Perhaps. But until that time, our schools will have to wrestle with the age-old tension between “excellence” and “equity.” And that tension will be resolved one homogeneous or heterogeneous classroom at a time."

The point is two-fold:
- You can find research and practice to support almost any POV
- It takes real buy-in (from parents and staff), supports and time for this kind of mixed-ability grouping.

But you'll notice that even in the great case of Piney Branch, they were still using ability grouping especially for math.

Anonymous said...

It's best to read the full article for a discussion on tracking and differentiation. MW copied only a small portion. Other points from the example elementary school:

- The Montgomery County school district had gifted centers for highly capable (sounds like HCC)
- Piney Branch clustered by ability (sounds like a version of Spectrum)
- The school began using reading materials for advanced students such as Junior Great books and Jacob's Ladder, then trained their teachers on the materials
- Piney Branch worked with the district on curriculum and piloted the set up
- By trying to meet the academic needs of the advanced students, some chose to stay at the school rather than leave for the gifted center

-parent

Anonymous said...

I guess I'm not understanding why "honors for all" is something that people wouldn't want? It's not like they're taking anything away; they're just making it more widely available. Isn't that a good thing? What am I missing?

- Luna Lemon

Anonymous said...

Interesting article - thanks. It's very clear that Garfield is NOT Piney Branch. There is just no way that nuanced level of differentiation is ever likely to take place in Garfield's classrooms, unfortunately.
-current GHS parent

Anonymous said...

Luna Lemon,
I also think "Honors for All" is a wonderful idea, in theory, and I wish it would work. But I really don't think that it will, as it is being proposed by the school. Educational ideas and beliefs, which sound great in theory, so often don't work out in the gritty reality of the classroom. The only thing you might be missing here is the "Honors for All" secret key to success - differentiation. Whether adequate differentiation across the wide span of abilities in Garfield's classrooms is realistic or achievable is very much up in the air.
-current GHS parent

Melissa Westbrook said...

Parent, of course read the whole article; I didn't want to print the whole thing. But your statements make the entirety of it even more valid.

Luna Lemon, you are missing a couple of things.

One, transparency and communication. If the school had been planning this all year, why not tell parents? I have received mixed messages on whether the PTSA was planning to have teachers come to a meeting (the teachers say they weren't and the parents say they were invited and declined.)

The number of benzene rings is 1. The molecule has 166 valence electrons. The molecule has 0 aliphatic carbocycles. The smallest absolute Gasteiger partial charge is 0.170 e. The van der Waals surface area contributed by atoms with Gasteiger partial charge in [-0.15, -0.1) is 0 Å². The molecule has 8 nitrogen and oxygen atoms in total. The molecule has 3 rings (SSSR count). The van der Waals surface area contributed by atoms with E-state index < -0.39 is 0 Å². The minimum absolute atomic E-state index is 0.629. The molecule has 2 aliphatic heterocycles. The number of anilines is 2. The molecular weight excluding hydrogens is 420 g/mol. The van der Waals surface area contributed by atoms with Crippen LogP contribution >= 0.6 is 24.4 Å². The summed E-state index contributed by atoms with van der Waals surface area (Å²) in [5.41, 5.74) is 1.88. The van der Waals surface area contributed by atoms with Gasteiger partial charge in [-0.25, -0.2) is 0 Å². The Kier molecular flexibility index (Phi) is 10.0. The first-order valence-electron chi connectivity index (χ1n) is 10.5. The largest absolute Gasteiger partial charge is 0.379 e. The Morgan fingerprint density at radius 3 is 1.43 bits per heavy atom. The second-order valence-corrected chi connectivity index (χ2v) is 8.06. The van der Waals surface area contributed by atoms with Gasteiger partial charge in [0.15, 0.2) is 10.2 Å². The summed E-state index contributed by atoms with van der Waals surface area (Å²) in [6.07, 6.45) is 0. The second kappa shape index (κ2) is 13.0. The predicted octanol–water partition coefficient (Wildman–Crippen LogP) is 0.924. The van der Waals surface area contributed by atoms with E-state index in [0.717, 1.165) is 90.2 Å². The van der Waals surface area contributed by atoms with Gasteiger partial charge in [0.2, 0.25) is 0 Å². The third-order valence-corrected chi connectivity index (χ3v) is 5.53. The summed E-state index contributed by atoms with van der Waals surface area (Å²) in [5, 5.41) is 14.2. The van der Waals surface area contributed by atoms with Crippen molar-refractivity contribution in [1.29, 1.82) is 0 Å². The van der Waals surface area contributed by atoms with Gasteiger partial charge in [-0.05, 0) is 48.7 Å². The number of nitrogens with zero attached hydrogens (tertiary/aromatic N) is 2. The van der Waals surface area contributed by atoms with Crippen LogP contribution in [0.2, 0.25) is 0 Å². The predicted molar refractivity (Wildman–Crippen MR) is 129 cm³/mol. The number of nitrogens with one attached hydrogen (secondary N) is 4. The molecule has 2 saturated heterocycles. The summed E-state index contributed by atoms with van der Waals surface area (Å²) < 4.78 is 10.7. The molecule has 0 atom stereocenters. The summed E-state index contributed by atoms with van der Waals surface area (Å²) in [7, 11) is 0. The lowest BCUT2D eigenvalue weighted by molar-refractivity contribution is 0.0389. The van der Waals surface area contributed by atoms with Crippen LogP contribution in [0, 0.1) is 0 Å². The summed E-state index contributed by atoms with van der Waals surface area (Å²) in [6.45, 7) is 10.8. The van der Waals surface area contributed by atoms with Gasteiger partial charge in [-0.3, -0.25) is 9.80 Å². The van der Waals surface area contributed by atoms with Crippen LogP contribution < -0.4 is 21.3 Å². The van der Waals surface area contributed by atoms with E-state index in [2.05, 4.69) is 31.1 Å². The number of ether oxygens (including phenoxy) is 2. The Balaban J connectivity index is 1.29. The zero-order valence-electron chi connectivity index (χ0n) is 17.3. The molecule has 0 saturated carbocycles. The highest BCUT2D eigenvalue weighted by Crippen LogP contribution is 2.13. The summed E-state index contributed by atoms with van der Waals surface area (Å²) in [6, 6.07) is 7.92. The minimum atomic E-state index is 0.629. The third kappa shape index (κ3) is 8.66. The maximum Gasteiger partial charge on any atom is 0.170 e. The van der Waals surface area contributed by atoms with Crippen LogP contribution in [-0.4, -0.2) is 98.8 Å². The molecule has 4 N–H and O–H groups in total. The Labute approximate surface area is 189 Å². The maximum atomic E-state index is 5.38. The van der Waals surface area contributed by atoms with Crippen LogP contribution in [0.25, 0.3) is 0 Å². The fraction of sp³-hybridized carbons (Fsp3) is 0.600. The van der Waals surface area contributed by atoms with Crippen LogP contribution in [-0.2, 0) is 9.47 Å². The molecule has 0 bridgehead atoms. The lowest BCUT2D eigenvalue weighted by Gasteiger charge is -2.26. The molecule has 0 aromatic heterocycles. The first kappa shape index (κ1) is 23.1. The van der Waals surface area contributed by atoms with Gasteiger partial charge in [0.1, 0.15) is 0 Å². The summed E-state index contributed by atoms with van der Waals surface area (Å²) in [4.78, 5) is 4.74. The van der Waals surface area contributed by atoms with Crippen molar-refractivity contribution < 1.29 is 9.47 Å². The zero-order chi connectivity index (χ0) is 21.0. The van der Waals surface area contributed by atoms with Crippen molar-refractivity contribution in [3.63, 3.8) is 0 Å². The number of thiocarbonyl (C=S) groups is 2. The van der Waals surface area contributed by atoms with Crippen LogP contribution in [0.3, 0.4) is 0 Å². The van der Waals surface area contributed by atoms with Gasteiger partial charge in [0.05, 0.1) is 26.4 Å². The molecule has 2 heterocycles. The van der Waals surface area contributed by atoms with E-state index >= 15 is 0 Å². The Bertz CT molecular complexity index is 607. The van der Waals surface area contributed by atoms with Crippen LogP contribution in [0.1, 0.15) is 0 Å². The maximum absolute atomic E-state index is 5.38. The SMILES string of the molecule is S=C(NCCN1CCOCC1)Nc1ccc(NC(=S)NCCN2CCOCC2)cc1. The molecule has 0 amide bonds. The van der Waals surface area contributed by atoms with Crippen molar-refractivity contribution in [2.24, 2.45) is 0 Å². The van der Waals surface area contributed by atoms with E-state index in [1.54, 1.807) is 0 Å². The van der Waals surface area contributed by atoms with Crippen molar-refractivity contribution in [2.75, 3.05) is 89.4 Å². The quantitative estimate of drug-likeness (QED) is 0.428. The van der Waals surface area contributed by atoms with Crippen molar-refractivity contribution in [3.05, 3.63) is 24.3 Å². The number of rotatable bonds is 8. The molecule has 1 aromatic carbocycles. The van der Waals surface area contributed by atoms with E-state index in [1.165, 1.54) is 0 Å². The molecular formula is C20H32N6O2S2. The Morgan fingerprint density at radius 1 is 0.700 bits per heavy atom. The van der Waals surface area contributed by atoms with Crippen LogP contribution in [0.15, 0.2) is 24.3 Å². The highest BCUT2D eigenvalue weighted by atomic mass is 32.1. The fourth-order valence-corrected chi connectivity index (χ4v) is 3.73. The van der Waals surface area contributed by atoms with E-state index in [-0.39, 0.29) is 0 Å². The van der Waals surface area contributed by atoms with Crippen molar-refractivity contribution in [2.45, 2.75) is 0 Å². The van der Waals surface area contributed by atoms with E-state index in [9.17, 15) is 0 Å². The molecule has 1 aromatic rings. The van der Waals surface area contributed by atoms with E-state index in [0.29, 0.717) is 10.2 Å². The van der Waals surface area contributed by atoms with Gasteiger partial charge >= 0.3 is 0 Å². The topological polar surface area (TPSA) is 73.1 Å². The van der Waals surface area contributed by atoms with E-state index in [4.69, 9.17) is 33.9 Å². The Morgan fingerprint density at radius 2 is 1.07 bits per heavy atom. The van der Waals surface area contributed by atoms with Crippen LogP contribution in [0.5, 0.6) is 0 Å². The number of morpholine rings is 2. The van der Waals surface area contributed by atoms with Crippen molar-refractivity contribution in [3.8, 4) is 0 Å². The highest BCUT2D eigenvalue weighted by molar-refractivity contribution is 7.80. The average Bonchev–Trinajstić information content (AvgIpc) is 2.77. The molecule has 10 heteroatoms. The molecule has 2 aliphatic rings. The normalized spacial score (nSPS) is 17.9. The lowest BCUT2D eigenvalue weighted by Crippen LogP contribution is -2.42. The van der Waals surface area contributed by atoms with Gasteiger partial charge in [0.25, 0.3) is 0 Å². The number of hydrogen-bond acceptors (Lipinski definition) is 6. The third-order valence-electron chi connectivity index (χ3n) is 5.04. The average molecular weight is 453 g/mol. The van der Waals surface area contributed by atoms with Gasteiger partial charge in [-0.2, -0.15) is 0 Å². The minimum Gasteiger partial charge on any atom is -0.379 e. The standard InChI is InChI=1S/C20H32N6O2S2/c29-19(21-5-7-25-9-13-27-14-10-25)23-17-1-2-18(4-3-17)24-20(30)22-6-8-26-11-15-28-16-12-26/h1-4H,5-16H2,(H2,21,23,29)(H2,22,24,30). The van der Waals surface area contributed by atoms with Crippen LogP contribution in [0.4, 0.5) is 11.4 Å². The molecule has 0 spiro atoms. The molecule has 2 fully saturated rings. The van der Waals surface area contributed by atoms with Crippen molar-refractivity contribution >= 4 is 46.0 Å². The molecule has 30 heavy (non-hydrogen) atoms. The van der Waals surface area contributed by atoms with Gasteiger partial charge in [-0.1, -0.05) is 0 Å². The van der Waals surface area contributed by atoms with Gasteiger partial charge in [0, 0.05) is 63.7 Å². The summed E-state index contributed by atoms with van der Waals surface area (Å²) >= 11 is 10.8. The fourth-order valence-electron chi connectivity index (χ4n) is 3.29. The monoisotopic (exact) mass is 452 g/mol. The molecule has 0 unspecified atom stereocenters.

And, why were 9th grade parents not told about this on tours? Like many Spectrum programs before it, the incoming HCC students got a bait-and-switch.

No, they are not making honors more widely available. Every single advanced class at GHS was open to every single student. Why more students did not take these classes is unclear but they were open to all.

If the teaching is at a high level, yes, that's a good thing...on paper. If you read the article cited, you will see how difficult it is to pull off (in elementary school, no less.) With large class sizes and no support from the district, it's going to be a challenge. For kids who haven't had this level of rigor, they may find their electives cut out because they will now have to go to remedial reading classes.

TechyMom said...

Differentiation gets even harder with large classes, and Seattle has *very* large classes.

Anonymous said...

Hi Melissa - regarding "One, transparency and communication. If the school had been planning this all year, why not tell parents? I have received mixed messages on whether the PTSA was planning to have teachers come to a meeting (the teachers say they weren't and the parents say they were invited and declined.)"

My email address is listed on the PTSA page of the Garfield website (last years president). Send me a mail and I will forward you the communication with the teachers. Alec

Charlie Mas said...

Students and families had to self-select into a 9th grade Honors class at Garfield. That may not seem like much of a barrier to us, but it was enough of a barrier to keep out a lot of students -students who are capable of doing the work.

z said...

Charlie, your statement is more or less correct, but playing around the edges. What do you mean by "a lot"? Certainly there are a few kids that did not sign up for Honors in recent years that would be able to keep up or excel in those classrooms. But the reality is that most of the kids that do not sign up for those classes are simply not in a position to be successful in them. There is (was?) a policy at Garfield that you need to get at least a "B" in your previous LA/SS class in order to sign up for Honors the next year. That's a clear statement that the staff has found that to be an effective measure of deciding which kids will be successful with the Honors curriculum.

Wouldn't a far, far, more reasonable approach be for the teachers and counselors to work together to find the kids who are doing well enough to consider Honors classes, but are somehow not signing up for them? Then encourage, or even incentivize them, to sign up for Honors classes? This type of outreach could target underrepresented kids specifically, if desired. It could also be done quietly, without embarrassment if there were other outside factors, such as work or family obligations taking a huge toll on some kids' schedules. The "Honors for all" push may help a few kids, but the likely outcome is that it will be detrimental to many.